Few events could have been more important in the road to Greek national agency than this treaty in 1774 which ended the Russo-Turkish War. The war itself had been devastating for Greeks, but the peace laid the groundwork for a fundamental change in calculus, which helped to birth the Greek state, and the formed the foundation for the Greek merchant marine to this day. It is no exaggeration to say that this treaty changed the course of history.
Most Greeks will remember this Russo-Turkish War due to the Orlov Rebellion, an ill-advised attempt to create a second front in the Peloponnesus to draw Turkish troops away from the Black Sea theater. The rebellion received scant serious Russian support and suffered from considerable dissent and disorganization in the Greek ranks—an all-too-common Greek problem. The Turks drew in Albanian Muslim militia which devastated the Peloponnesus for years to come, and many Greeks fled the peninsula, often ending up in the newly-conquered Russian Black Sea coast, where they bolstered old Greek communities and they actively worked in rebuilding a region devastated by decades of warfare between the Russians and the Turks.
Like the Austrians several decades before, the Russians actively sought Balkan Orthodox immigrants from the Ottoman Empire to develop the lands taken from the Turks. They were aware that these Greeks and Serbs had an axe to grind with the Ottomans, and their military and commercial skills were welcome. In the southern zone of the Austrian Empire, Serbian soldier-farmers kept the frontier safe and Greek and Serbian merchants actively worked in developing the Austrian economy. The Russians, drawing on this example, actively recruited Serbian, Greek, and Bulgarian colonists. They also had the advantage of a common Orthodox religion with the Russians.
The key provision of the Treaty that changed conditions for the Greeks was the ability for Orthodox Christian subjects of the Ottoman Empire to fly the Russian flag on their merchant ships. This suddenly provided the ships of the actively growing Greek merchant fleet to have extraterritorial protections in the Ottoman Empire. As the Russians set to bringing the fertile Ukrainian steppe to the plow (often with Balkan Orthodox farmer-immigrants), they basically “subcontracted” their huge export trade of bumper crops to the Greeks, who could fly the Russian flag. This put the Greek merchant fleet into overdrive, as island shipyards hummed with activity and large Greek merchant houses in Constantinople, Smyrna, Chios, and, increasingly in Diaspora centers such as Trieste plowed money into shipping.
Founded near an ancient Greek port, Odessa thrived with a multiethnic buzz, as Greeks, Bulgarians, Jews, Italians, Serbs, Germans, Poles, Ukrainians and Russians wheeled and dealed in a boomtown that rested on the back of this 1774 treaty. Large local fortunes were being made, often by Balkan immigrant entrepreneurs, but thoughts of home were never far from mind. Thus, as Greeks actively pursued opportunities and served loyally the Russian Tsar, who was, after all, a coreligionist, they still yearned for an independent homeland.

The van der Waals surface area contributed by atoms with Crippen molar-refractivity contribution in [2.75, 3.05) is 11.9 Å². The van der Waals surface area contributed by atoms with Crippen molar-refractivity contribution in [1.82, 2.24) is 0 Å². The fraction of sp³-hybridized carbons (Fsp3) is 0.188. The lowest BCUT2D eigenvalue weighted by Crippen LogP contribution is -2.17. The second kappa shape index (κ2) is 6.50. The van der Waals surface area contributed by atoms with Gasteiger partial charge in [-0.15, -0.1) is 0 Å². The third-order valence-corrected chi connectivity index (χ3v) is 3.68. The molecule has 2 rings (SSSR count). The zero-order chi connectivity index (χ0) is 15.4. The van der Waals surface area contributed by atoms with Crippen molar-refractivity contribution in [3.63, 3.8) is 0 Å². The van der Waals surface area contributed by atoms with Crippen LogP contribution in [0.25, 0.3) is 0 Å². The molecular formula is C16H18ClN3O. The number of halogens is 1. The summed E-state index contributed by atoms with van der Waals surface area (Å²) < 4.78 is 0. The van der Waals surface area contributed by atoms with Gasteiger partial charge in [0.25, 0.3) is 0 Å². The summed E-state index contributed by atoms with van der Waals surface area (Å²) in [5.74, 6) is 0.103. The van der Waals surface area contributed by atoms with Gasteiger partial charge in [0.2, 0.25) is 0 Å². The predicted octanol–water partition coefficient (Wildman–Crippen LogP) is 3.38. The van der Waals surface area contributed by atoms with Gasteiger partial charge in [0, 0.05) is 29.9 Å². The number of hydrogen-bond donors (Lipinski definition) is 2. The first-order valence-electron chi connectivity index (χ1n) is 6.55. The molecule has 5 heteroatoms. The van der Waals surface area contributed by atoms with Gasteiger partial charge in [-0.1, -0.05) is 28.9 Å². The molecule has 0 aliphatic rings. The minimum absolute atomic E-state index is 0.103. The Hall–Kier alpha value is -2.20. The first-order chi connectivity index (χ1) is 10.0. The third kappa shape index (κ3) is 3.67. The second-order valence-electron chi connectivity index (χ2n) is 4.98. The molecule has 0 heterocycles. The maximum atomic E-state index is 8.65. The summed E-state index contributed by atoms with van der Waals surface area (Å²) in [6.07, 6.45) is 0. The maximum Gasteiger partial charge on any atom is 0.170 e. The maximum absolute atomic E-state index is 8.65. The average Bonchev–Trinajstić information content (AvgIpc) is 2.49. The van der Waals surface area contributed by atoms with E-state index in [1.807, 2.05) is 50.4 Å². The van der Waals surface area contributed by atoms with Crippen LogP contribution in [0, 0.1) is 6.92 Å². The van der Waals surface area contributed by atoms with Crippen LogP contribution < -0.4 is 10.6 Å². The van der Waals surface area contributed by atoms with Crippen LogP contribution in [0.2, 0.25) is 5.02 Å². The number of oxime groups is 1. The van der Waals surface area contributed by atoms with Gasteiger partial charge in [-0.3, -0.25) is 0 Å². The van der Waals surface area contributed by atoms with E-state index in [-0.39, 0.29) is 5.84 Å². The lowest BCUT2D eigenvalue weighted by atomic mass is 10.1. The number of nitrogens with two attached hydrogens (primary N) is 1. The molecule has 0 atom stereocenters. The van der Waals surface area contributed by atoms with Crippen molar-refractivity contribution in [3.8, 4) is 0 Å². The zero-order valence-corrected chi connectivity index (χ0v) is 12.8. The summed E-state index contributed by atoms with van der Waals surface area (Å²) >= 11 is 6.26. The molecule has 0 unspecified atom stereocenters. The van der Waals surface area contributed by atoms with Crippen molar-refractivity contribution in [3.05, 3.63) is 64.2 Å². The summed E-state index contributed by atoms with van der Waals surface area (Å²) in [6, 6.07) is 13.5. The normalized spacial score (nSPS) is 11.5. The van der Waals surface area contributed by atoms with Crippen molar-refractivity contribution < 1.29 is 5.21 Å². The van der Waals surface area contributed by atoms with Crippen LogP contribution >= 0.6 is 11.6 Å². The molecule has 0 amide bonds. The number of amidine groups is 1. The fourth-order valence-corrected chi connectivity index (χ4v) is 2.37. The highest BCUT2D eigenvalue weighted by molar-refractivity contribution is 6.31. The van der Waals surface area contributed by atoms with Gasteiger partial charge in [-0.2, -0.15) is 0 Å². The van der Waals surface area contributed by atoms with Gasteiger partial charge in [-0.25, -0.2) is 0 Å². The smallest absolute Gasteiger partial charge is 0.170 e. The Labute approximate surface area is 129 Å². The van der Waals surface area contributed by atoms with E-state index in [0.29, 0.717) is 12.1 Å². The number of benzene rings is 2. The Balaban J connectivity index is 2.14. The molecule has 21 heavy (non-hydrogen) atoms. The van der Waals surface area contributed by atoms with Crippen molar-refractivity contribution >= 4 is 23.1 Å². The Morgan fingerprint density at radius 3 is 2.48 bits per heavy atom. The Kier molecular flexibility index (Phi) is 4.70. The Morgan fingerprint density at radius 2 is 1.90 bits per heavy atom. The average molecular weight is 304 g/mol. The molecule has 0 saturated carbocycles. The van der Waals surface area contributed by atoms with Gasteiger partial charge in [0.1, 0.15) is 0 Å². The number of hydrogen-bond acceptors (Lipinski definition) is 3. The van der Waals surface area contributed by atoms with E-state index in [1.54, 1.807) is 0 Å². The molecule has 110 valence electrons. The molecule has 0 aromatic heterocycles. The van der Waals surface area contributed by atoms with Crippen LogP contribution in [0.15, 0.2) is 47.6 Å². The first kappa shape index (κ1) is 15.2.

Goods and money were not the only things that flowed. In 1814 three Greek merchant-clerks formed the Philike Etairia (the Friendly Society) a secret organization built on Masonic principles dedicated to the liberation of Greece. From the Diaspora, the membership of the Philike Etairia slowly grew to other locations in and out of the Greek Homeland, carried in the hulls of Greek ships which were a mobile central nervous system for this increasingly wealthy diaspora that sought not just economic, but national agency.
In 1821, the first shots of the revolution were fired, not in the Greek homeland, in the province of Moldavia (now part of modern Romania), which formed the border between the Russian and Ottoman Empires. Russo-Greeks, many of them officers on a leave of absence from the Russian military, stormed across the border where they were eventually defeated by the Turks. But further south, in the heart of what became modern Greece, the Revolution took hold, and while the Russian government maintained an official hostility to the Greek Revolutionaries, Greco-Russians did get involved either financially or personally, in the struggle.
Eventually the Russians, like the British and French, did intervene in the Revolution, sealing the deal and Greece got her independence, of a sort. The Greek commercial presence in Southern Russia continued, bolstered by waves of Pontic Greeks fleeing the Turks. The grain of the Ukrainian steppes was gold to several generations of Greek merchants and shipping, and these Russian subjects readily fought for their sovereign bravely, even as the Russians rarely advocated for Greek interests. These Greco-Russians continued to serve Russia and later the Soviet Union loyally, despite Stalin’s purges, and many made their way back to Greece after the fall of the Soviet Union.
The Russo-Turkish war of 1770-1774 cost the Greeks dearly, yet they managed to salvage much from the wreckage. The Russians did not do us any favors; they needed the Balkan peoples’ brains and brawn in their new frontier province, and Greeks specifically to carry on their foreign trade. However, the Greeks and other Balkan peoples succeeded both personally and in building foundations for their future states. The Greek merchant mariners piloted the waves of international politics with the same savvy as the seas; pity the Greek state has rarely shown the same acumen.
Alexander Billinis is an instructor and graduate student at Clemson University. His thesis concerns the history of the Greek merchant marine. His book, ‘Hidden Mosaics: an Aegean tale’, is available on Amazon.